Burglary is a type of property crime. It’s commonly thought of as the theft of property, and this is often the case. However, burglary can also involve arson, vandalism, or any other crime. If a person is accused of unlawfully entering a structure with the intent to carry out another crime inside that structure, then a felony attorney will need to defend that person from a burglary charge. State law recognizes three degrees of burglary charges. A criminal defense attorney in Denver, CO will help you understand the specific charges against you and the legal penalties you may face.
A defendant could face a third-degree burglary charge if he or she has been accused of unlawfully entering equipment or an apparatus, including the following:
- Vending machine
- Coin box
- Safety deposit box
- Cash register
Generally, these cases involve the intent to commit the additional crime of theft. It’s a class five felony, and it may result in a prison sentence of up to three years. Up to $100,000 in fines may be assessed. As your robbery lawyer can advise you, this charge may be upgraded to a class four felony, which carries stiffer penalties, if the defendant intended to steal controlled substances.
A second-degree burglary charge results from the unlawful entry into a structure, such as a home or commercial building, with the intent to commit another property crime or a crime against another person. Second-degree burglary is a class four felony. It carries a possible penalty of up to six years in prison and a maximum fine of $500,000. If the criminal intent was to steal controlled substances, or the structure was a dwelling, the charge can be upgraded to a class three felony.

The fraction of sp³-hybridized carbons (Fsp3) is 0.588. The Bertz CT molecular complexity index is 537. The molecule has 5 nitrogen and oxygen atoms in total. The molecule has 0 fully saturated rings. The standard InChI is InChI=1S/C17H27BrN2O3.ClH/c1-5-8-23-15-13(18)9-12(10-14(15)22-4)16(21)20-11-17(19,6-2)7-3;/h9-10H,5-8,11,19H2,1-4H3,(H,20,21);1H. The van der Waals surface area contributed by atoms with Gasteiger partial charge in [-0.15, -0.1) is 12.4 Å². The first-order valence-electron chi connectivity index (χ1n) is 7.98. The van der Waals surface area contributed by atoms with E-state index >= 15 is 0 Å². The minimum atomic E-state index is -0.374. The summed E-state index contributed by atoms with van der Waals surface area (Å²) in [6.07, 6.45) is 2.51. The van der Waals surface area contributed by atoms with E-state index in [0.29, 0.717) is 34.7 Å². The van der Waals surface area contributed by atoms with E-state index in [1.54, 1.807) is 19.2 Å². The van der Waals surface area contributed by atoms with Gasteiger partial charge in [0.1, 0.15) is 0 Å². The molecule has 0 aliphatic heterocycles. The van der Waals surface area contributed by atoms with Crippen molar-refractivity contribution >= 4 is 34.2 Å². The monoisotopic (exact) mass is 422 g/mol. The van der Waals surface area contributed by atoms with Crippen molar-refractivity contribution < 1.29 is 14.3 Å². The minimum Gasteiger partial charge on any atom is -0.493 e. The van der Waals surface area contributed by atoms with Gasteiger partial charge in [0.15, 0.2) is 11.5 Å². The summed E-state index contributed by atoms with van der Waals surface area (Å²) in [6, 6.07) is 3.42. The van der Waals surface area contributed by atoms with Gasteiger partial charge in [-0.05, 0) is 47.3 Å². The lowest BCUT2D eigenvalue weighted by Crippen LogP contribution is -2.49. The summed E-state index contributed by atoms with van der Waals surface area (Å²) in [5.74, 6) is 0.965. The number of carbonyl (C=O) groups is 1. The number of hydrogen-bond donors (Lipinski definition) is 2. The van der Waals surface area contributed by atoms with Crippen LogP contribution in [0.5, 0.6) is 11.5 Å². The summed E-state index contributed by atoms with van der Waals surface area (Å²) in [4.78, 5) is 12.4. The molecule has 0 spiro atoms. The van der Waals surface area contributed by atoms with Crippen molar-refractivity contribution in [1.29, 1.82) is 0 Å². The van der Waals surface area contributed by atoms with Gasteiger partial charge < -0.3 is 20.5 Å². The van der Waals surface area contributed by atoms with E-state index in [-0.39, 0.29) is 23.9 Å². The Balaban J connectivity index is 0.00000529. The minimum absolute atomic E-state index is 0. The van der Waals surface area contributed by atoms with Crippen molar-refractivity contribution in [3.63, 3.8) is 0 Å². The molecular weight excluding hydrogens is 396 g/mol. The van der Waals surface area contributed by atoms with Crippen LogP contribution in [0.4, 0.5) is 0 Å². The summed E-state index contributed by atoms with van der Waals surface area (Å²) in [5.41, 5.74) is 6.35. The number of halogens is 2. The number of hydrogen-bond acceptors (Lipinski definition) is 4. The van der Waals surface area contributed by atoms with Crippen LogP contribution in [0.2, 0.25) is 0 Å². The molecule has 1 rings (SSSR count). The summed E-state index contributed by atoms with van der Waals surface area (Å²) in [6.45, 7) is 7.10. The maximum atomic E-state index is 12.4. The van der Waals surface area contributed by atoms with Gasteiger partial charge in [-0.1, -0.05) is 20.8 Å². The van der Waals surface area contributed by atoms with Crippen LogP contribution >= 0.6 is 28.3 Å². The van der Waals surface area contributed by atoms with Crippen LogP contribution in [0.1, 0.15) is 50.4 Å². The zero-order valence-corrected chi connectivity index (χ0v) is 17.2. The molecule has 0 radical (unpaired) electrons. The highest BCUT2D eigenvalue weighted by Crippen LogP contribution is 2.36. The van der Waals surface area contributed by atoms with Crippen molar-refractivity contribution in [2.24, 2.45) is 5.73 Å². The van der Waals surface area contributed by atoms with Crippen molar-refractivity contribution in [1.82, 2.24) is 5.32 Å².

First-degree burglary is similar to second-degree burglary. However, individuals charged with this crime are accused of committing a violent offense inside the unlawfully entered structure. These violent offenses may include:
- Assault and battery
- Threatening to use or using deadly weapons, including explosives
This is a class three felony. A conviction can result in up to 12 years behind bars. Convicted offenders may also be required to pay fines of up to $750,000.